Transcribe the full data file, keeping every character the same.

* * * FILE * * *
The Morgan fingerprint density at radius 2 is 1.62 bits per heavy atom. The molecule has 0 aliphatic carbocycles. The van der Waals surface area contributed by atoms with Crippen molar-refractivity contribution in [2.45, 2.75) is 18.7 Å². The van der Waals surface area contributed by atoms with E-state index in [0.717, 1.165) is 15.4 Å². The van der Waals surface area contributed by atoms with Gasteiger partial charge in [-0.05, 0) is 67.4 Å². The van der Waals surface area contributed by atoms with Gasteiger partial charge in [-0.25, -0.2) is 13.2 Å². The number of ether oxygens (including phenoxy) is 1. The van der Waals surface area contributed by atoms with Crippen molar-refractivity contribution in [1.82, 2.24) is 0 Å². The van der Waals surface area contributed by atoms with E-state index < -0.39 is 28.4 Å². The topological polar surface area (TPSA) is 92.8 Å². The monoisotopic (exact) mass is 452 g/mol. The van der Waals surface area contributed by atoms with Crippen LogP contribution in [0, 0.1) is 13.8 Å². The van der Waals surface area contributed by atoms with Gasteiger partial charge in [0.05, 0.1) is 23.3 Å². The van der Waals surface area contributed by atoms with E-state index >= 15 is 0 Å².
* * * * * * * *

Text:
The Morgan fingerprint density at radius 2 is 1.62 bits per heavy atom. The molecule has 0 aliphatic carbocycles. The van der Waals surface area contributed by atoms with Crippen molar-refractivity contribution in [2.45, 2.75) is 18.7 Å². The van der Waals surface area contributed by atoms with E-state index in [0.717, 1.165) is 15.4 Å². The van der Waals surface area contributed by atoms with Gasteiger partial charge in [-0.05, 0) is 67.4 Å². The van der Waals surface area contributed by atoms with Gasteiger partial charge in [-0.25, -0.2) is 13.2 Å². The number of ether oxygens (including phenoxy) is 1. The van der Waals surface area contributed by atoms with Crippen molar-refractivity contribution in [1.82, 2.24) is 0 Å². The van der Waals surface area contributed by atoms with E-state index < -0.39 is 28.4 Å². The topological polar surface area (TPSA) is 92.8 Å². The monoisotopic (exact) mass is 452 g/mol. The van der Waals surface area contributed by atoms with Crippen LogP contribution in [0, 0.1) is 13.8 Å². The van der Waals surface area contributed by atoms with Gasteiger partial charge in [0.05, 0.1) is 23.3 Å². The van der Waals surface area contributed by atoms with E-state index >= 15 is 0 Å².